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I am thinking of adding more mediums to my gallery like mixed media pieces, drawings and I have had a roll of black and white film in my fridge for a while.
Actually, I enjoy black and white photos.
So, I will be going out to get some interesting photos around my area. I am thinking texture and light contrasts are the best route to go.....and yes, I have an old fashion film-type camera.
An "aside" question: do digital have a black and white option? Chances are I will not have/be using my SLR forever.....
I agree with Jessica & Rich. There are many pics I've taken in color that when editing I'll hit the B&W converter just to see what it would look like. Sometimes I like it better! The Sepia converter also has some great results for an 'old' feel, but at least I always still have the color original either way :)
My Canon Rebel XS has the ability to shoot in monochrome and use the filters in the camera (Red, Yellow, Blue, Green, Sepia). The two most recent photos of clouds were taken in RAW and JPEG. One was shot in color, then I quickly changed the camera settings and shot it in monochrome. In my opinion you can shoot the same subject using both color and monochrome with a DSLR. Some here would say that wouldn't be necessary with the photo editing sfotware that exists. True, you can just shoot one image in color and then convert it. However, not every color image can easily be converted to black and white, as there be more adjustments needed.
You might want to check out aplug-in called Topaz Black and White EFX. Great presets and ability to work in custom or adjust the preset. You can also get great tone effects and Ifra-red results. Just a click of the mouse or adjust sliders. The video tutorial is great.
Thanks all.....feedback from the photographers is always helpful.
Marcio, I would like to continue using my SLR....which is a Canon Rebel EOS?......my bggest challenge in the future is the manufacture of film and film developing sources will cease to exist. As in all things technical, embrace the new technologies or get left behind. There is also the aspect of the camera needing repair and it being prohibitively expensive.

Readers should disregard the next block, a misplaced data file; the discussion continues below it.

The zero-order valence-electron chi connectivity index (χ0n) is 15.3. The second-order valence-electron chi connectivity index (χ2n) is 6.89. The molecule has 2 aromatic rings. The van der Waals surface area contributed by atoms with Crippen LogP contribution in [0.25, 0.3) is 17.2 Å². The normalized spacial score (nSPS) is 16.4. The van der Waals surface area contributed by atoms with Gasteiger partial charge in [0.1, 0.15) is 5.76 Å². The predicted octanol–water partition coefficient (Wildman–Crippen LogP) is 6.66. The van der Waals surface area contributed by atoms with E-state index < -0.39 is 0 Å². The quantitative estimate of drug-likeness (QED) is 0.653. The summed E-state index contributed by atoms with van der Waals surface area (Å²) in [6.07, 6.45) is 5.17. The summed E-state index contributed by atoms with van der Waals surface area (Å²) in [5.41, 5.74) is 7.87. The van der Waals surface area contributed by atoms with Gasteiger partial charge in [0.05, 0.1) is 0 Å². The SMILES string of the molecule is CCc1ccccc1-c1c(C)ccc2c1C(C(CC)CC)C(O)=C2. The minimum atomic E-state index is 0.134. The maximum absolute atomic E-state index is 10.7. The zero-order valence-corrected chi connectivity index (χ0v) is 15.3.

I have been thinking of and looking at a Fuji DSLR.....also Nikon, in the $300.00-$350.00 range. Any suggestions, as I do not want to be out a large expense.
A color image file contains considerably more information so definitely take digital photos in color and convert later. I find that color is a distraction for some subjects and the image will have more impact when edited in black and white--it becomes easier to focus on the main subject. This is especially true where light is an important part of an image. Some images I do both ways but I edit the color image in a different manner than the B&W, the primary focal point of the image can even change when color is eliminated.
I think you don't have to worry about negatives manufacture. Now a days there are much less option of brands and types but it seems film negatives never will stop to be manufactured. New brands came in the last decades and there are many artists rediscovering film negatives.
There are still many shops that develop film negatives. And develop black and white film negatives is so easy that you can do in your kitchen or bathroom. I develop my own black and white negatives.
Digital e Film negative are two different medias. You are not left behind if you photograph with film. It is like watercolour and acrylic painting. They are not the same. They have different look. I don't like black and white digital photographs for example... They are too... Digital. Black and white film photographs looks much better for my taste.
About repair... I have 4 types of film cameras, they all have more than 20 or 30 Years old and I never had to repair them. They work like a horse.
Even if your film camera stop working, there are so many available in the market and they are very cheap. You find some of the best cameras and the best lenses like Nikon F3, FM2 (35mm) for less than 200.00 or 300.00 euro
And Mamiya 6x4.5 (120) and Pentax 6X7 (120) for less than 500.00 euro. All with amazing lenses.
And after all you don't have to worry about your camera becoming old because of new cameras releases with better technology every year. With film camera it doesn't matter how old is your camera. All you have to do is to change your film negative.
And the most important, your photos are better achieved in the hard file. You don't need to worry about losing your photos in case you computer crash, or saving several back ups in several hard dravers, etc. They are all saved in books on your shelf. Many photographers are registering their digital images in negatives to better archive them.
What may be a problem is that you take more time for developing and scanning or printing traditionally. Buy I like spending time developing my negatives. I don't like spend time in the computer working on RAW files.